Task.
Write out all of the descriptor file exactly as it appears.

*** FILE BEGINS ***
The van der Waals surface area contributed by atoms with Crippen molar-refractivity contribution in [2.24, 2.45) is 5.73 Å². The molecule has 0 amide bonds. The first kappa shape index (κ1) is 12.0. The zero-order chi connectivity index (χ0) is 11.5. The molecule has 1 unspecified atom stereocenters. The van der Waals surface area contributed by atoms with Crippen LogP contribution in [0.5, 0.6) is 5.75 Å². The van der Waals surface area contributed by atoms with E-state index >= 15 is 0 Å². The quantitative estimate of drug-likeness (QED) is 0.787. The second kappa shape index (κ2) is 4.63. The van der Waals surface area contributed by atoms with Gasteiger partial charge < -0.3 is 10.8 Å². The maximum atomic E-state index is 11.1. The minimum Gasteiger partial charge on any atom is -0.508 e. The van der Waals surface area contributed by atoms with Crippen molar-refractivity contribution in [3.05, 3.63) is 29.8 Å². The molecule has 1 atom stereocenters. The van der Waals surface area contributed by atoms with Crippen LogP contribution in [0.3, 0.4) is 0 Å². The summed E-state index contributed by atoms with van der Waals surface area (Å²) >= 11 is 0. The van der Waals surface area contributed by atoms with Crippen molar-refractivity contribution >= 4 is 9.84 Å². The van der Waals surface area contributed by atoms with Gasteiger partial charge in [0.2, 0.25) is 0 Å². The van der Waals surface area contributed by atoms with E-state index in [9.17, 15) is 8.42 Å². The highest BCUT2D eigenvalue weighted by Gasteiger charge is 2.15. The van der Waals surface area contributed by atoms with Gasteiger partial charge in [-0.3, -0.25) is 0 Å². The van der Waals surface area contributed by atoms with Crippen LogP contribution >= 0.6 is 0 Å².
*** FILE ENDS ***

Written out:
The van der Waals surface area contributed by atoms with Crippen molar-refractivity contribution in [2.24, 2.45) is 5.73 Å². The molecule has 0 amide bonds. The first kappa shape index (κ1) is 12.0. The zero-order chi connectivity index (χ0) is 11.5. The molecule has 1 unspecified atom stereocenters. The van der Waals surface area contributed by atoms with Crippen LogP contribution in [0.5, 0.6) is 5.75 Å². The van der Waals surface area contributed by atoms with E-state index >= 15 is 0 Å². The quantitative estimate of drug-likeness (QED) is 0.787. The second kappa shape index (κ2) is 4.63. The van der Waals surface area contributed by atoms with Gasteiger partial charge < -0.3 is 10.8 Å². The maximum atomic E-state index is 11.1. The minimum Gasteiger partial charge on any atom is -0.508 e. The van der Waals surface area contributed by atoms with Crippen molar-refractivity contribution in [3.05, 3.63) is 29.8 Å². The molecule has 1 atom stereocenters. The van der Waals surface area contributed by atoms with Crippen LogP contribution in [0.3, 0.4) is 0 Å². The summed E-state index contributed by atoms with van der Waals surface area (Å²) >= 11 is 0. The van der Waals surface area contributed by atoms with Crippen molar-refractivity contribution >= 4 is 9.84 Å². The van der Waals surface area contributed by atoms with Gasteiger partial charge in [0.2, 0.25) is 0 Å². The van der Waals surface area contributed by atoms with E-state index in [9.17, 15) is 8.42 Å². The highest BCUT2D eigenvalue weighted by Gasteiger charge is 2.15. The van der Waals surface area contributed by atoms with Gasteiger partial charge in [-0.3, -0.25) is 0 Å². The van der Waals surface area contributed by atoms with Crippen LogP contribution >= 0.6 is 0 Å².